We had to arrange our travel days to accommodate M's work schedule, which was a little challenging at times. Being in the Central Time Zone helped a bit, since he got an earlier start. But it would be one thing for him and I to hit up a Starbucks for a couple of hours. (Or 8, as it were.) Quite another to figure out what to do with a two year old and a five year old for that amount of time. Luckily we had some seriously generous family and friends to stay with for much of the time. Thank you Heather & Lisa, Joe & Donna, and Kristi-Jo and Brendan! I love getting to visit with my far-away friends and family. Email and Christmas cards are one way to stay in touch, but there's nothing like sitting around with a cup of coffee in the morning and catching up. Or driving around the city of Austin and cheering on marathon runners, including M! And we loved wandering the campus of LSU and checking out Mike. Tigers are a thing in Baton Rouge. There was even one at the gas station we stopped at. Not kidding.

Tigers. Everywhere in LA.
I had to keep the kids occupied. We brought their bikes and they rode those a lot. We hit up every playground we could. I also prepared a series of geography lessons for Laurel. Driving the route we did gave us a perfect opportunity to look at the features that give the states their borders. Particularly along the Mississippi and the Gulf of Mexico, the land is a constantly changing thing. We read books that we brought as well as the pamphlets from the places we stopped at. We also looked at coins, restaurant menus and maps. Laurel is really driving her reading and writing development right now and has grown in leaps and bounds this month. She spends a lot of time sketching and writing sentences. I don't interfere unless she asks me a question.  One thing I am doing is helping her with penmanship practice. I also brought some recorded books, including a pretty long chapter book. Marko had Duplos and matchbox cars to play with, and he often joined in for coloring.

The best part for me has been the days - and it's been most of the them - when the kids got plenty of running around time. They are so much easier to handle when they play enough and get plenty of exercise and fresh air.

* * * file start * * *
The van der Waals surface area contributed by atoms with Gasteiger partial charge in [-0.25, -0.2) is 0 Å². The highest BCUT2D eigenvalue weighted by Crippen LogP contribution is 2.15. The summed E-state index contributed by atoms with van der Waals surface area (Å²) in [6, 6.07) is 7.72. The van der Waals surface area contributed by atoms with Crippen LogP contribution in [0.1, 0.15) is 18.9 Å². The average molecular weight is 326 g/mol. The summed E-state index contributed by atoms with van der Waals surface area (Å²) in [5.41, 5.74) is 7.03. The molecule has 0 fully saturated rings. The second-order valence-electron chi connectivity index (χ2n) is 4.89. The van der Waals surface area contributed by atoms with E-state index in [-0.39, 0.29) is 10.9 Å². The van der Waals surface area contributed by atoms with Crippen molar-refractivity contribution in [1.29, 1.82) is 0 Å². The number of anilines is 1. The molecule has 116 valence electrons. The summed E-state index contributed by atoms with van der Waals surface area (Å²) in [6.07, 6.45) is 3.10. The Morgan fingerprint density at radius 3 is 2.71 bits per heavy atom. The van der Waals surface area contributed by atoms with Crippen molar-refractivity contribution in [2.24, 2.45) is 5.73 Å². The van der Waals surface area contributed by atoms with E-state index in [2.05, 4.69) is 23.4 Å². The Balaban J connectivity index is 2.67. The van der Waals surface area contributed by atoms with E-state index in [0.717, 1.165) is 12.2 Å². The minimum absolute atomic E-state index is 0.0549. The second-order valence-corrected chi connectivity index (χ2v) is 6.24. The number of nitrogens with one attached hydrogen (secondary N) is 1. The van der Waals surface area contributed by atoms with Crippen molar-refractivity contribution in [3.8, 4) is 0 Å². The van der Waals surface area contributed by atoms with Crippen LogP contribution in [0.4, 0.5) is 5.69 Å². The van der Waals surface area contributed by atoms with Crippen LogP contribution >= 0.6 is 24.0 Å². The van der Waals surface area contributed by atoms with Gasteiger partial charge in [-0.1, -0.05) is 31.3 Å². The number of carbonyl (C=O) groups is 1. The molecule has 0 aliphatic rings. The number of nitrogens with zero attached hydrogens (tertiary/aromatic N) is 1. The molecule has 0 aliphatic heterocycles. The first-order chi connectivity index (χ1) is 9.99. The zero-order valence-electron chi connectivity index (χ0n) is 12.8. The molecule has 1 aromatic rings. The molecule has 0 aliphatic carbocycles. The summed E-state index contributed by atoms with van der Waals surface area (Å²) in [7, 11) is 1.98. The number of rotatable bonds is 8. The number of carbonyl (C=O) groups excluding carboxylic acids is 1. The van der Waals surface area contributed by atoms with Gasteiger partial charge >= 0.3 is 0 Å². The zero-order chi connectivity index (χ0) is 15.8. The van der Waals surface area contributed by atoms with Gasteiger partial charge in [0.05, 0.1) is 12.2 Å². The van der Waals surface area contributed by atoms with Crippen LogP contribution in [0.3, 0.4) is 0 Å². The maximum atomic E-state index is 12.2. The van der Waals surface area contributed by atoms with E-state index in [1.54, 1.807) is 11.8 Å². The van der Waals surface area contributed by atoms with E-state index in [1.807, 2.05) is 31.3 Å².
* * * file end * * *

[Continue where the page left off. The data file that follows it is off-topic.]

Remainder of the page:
Winter Reprieve

Sometimes you want a little sunshine on your face and are willing to drive a thousand miles to get it.


Daily Life Here

They experiment with many
techniques. Sponges and craft
sticks are among their favorites.
Marko is using his newfound verbal ability to protest. "Stop it, mama!" and "I don't want it" are his favorite phrases. Yesterday I asked him to put these plastic letters away so that we could get out the art supplies - he and Laurel had just asked to paint. He looked right at me and dumped them on the floor. I wanted to tell him that he was being a jerk, but he's two. That would make me even more of a jerk. Instead I told him it was probably going to take longer to clean up now. He responded by kicking them all over the kitchen. We sing a little song now, "Everybody cleans up, what they dumped out, everybody cleans, cleans up."

Laurel made up a second verse about little brothers dumping everything out but not picking it up. I heard her quietly singing to herself while she was cleaning up one of his messes. I have a newfound appreciation for the maturity of five year olds. She has great economic sense, by which I mean she knows what it will take to get what she wants.

We have a yelling problem here. I think part of it is we are just a very loud family. We like loud music. We shout at each other from upstairs when we need something. We talk very loudly at dinner, especially when we are excited. When we argue, we yell at each other. We yell swear words. And sometimes the kids just shout really, really loudly for no apparent reason. Rule #2 in our house is "no yelling" and we spend lots and lots of time talking about this one, brainstorming ways we can be quieter with our responses. But we never change our ways. Sometimes I wonder why I bother. We live on a loud street, we're hardly bothering the neighbors. Perhaps it's just in our nature and we should revise that rule.